Valin, aka: Vālin; 2 Definition(s)

Introduction

Valin means something in Buddhism, Pali, Hinduism, Sanskrit. If you want to know the exact meaning, history, etymology or English translation of this term then check out the descriptions on this page. Add your comment or reference to a book if you want to contribute to this summary article.

In Hinduism

Itihāsa (narrative history)

1) Vālin (वालिन्) and Sugrīva were the two sons of Ahalyā, wife of Gautama ṛṣi. Without the knowledge of her ascetic husband, she conceived secretly and gave birth to two sons, Vālin the elder by Indra and Sugrīva the younger by Sūrya. Tārā was the most beloved wife of Vālin and Aṅgada a fruit of their union.

2) Vālin (वालिन्).—In the Tattvasaṃgraha Rāmāyaṇa, the story is that Vālin, monkey king of unmatched energy, son of Ahalyā and Indra, went to the spot where the churning of the ocean was going on. On seeing the fatigue of gods, Viṣṇu requested Indra to persuade his son to help the gods in their act. When Indra did accordingly, Viṣṇu decorated the Monkey King Vālin with a necklace of divine golden lotuses and showered upon him many blessings amongst which one was that he will be always invincible in duels because half of the energy of his adversary will go to him. Filled with joy with such unexpected honours, Vālin took both ends of the snake to agitate the mountain. (Tattvasaṃgraha Rāmāyaṇa, Kiṣkindhā-khaṇḍa, 5)

(Source): Archaeological Survey of India: Śaiva monuments at Paṭṭadakal (rāmāyaṇa)
context information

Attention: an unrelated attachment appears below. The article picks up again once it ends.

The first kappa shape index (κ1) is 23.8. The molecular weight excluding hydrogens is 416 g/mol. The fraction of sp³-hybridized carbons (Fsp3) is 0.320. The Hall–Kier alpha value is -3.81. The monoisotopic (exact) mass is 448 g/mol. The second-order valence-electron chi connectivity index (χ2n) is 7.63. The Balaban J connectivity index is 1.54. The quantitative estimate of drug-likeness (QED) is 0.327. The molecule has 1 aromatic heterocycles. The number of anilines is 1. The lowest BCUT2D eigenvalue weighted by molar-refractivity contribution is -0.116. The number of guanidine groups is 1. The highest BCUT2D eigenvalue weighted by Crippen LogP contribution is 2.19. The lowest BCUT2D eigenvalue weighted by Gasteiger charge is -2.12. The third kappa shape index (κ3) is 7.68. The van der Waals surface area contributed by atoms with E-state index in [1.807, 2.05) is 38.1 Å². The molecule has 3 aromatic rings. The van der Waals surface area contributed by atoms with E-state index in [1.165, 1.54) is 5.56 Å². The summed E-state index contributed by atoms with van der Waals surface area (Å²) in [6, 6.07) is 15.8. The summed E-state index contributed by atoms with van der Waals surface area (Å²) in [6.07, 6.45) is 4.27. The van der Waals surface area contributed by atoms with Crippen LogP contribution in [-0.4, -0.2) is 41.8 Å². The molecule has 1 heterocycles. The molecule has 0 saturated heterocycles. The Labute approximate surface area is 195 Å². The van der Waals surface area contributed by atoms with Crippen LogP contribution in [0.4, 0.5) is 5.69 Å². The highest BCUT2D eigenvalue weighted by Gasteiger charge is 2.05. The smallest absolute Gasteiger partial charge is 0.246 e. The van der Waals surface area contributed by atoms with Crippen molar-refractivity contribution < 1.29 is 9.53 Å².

Itihāsa (इतिहास) refers to ‘epic history’ and represents a branch of Sanskrit literature which popularly includes 1) the eighteen major Purāṇas, 2) the Mahābhārata and 3) the Rāmāyaṇa. It is a branch of Vedic Hinduism categorised as smṛti literature (‘that which is remembered’) as opposed to śruti literature (‘that which is transmitted verbally’).

In Buddhism

Pali

Vālin, (adj.) (fr. vāla1) having a hairy tail Vv 647, cp. VvA. 277. (Page 610)

— or —

Valin, (adj.) (fr. vali) having wrinkles M. I, 88 (Acc. palitakesiṃ vilūnaṃ khalita-siraṃ valinaṃ)=III, 180 (palitakesaṃ vilūnaṃ khalitaṃ-siraṃ valīnaṃ etc.) See valita for this passage.—In compn vali-mukha “wrinkled face, ” i.e. monkey J. II, 298. (Page 603)

(Source): Sutta: The Pali Text Society's Pali-English Dictionary
Pali book cover
context information

Pali is the language of the Tipiṭaka, which is the sacred canon of Theravāda Buddhism and contains much of the Buddha’s speech. Closeley related to Sanskrit, both languages are used interchangeably between religions.

Relevant definitions

Search found 5 related definition(s) that might help you understand this better. Below you will find the 15 most relevant articles:

Shala
śāla (शाल).—f ē or ī ( P) A shawl.--- OR --- śāla (शाल).—m S A tree, Shorea robusta. Rox.--- OR...
Dundubhi
Dundubhi (दुन्दुभि) refers to one of the “eight lords of divisions” (vigraheśvara) associated w...
Sugriva
sugrīva (सुग्रीव).—m (S) The name of the monkey-king, the friend and confederate of Ramachandra...
Valita
vāḷīta (वाळीत).—n Ejection of an offender from his caste-the act or the state. a Outcast.
Valiina
Vaḷīna, at J. VI, 90 is not clear (in phrase jaṭaṃ vaḷīnaṃ paṅkagataṃ). The C. reads valinaṃ, p...

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